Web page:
Harry C. Boyte, Director of the Center for Democracy and Citizenship at Augsburg College and a Senior Fellow at the University of Minnesota’s Humphrey School of Public Affairs, is coordinator of the American Commonwealth Partnership.


A Live Event at the White House: The American Commonwealth Partnership and The Department of Education Join To Launch a Year of Citizenship and Civic Education

On January 10th  2012, at the White House, a group of higher education and civic leaders with government officials will launch a year of activities to revitalize the democratic purposes and civic mission of American education.

The event is called: “For Democracy’s Future: Education Reclaims Our Civic Mission.” The Department of Education and the American Commonwealth Partnership (ACP) have joined with the Association of American Colleges and Universities, whose major report to the nation, “A Crucible Moment: Civic Learning and Democracy’s Future”, will also be released on that date.

The year will include a coordinated series of activities – local dialogues, forums, town meetings, and projects fostering civic identity.  The goal is to strengthen the role of colleges, schools and other educational groups in educating students to be citizens; in connecting to local communities; and in engaging with the urgent problems of the nation.  The year 2012 marks the 150th anniversary of the Morrill Act, signed by President Abraham Lincoln, which created land grant colleges across America.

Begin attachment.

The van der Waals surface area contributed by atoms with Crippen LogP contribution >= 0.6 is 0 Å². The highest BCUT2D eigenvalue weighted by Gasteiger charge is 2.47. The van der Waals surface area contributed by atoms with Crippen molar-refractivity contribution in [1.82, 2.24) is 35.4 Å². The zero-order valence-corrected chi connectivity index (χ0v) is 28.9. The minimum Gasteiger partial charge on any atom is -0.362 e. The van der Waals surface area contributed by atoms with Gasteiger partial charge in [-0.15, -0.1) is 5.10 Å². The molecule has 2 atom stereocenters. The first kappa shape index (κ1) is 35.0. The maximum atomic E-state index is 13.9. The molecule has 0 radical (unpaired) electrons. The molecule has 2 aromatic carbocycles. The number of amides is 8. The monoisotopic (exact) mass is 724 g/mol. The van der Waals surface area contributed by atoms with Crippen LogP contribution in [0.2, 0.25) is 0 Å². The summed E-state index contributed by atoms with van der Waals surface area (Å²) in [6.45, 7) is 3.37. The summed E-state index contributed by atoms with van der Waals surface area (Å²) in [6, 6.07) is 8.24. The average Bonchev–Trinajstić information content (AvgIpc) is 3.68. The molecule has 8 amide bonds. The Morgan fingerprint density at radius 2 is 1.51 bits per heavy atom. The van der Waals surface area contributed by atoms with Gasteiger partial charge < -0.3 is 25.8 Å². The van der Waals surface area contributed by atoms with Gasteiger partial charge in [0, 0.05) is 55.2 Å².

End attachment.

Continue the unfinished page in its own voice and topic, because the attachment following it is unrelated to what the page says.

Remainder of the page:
“For Democracy’s Future seeks to change the long term dynamic that has led to an ‘ivory tower’ culture in many colleges and universities,” said Harry Boyte, chair of the ACP and Director of the Center for Democracy and citizenship at Augsburg College. “In a time of mounting challenges, the nation, and our local communities, cannot afford to have higher education on the sidelines. It needs to be back in the middle of problem solving and helping to lead a rebirth of citizenship,” he said.

The January 10th event will be streamed live at the White House  ( http://www.whitehouse.gov/live. ) Viewers are invited to host their own discussions during the afternoon breakout sessions. More information and a discussion guide will be posted on our site soon.

About the ACP and DemocracyU

The American Commonwealth Partnership  is a cross-partisan campaign which is part of a coordinated effort with the White House Office of Public Engagement, the Association of American Colleges and Universities, and the Department of Education. The American Commonwealth Partnership (ACP) was formed last year and brings together colleges, universities, community colleges, schools and other civic partners to create a strong “civic identity” in families, schools, professions, colleges and universities.

DemocracyU  is proud to lead ACP’s social media campaign. Everyone is  invited to contribute to our blog and to interact on our  Facebook  and Twitter.

We are honored to be participating in this national effort to promote higher education’s civic mission.

For more information, please contact Karina Cherfas at kcherfas@gmail.com.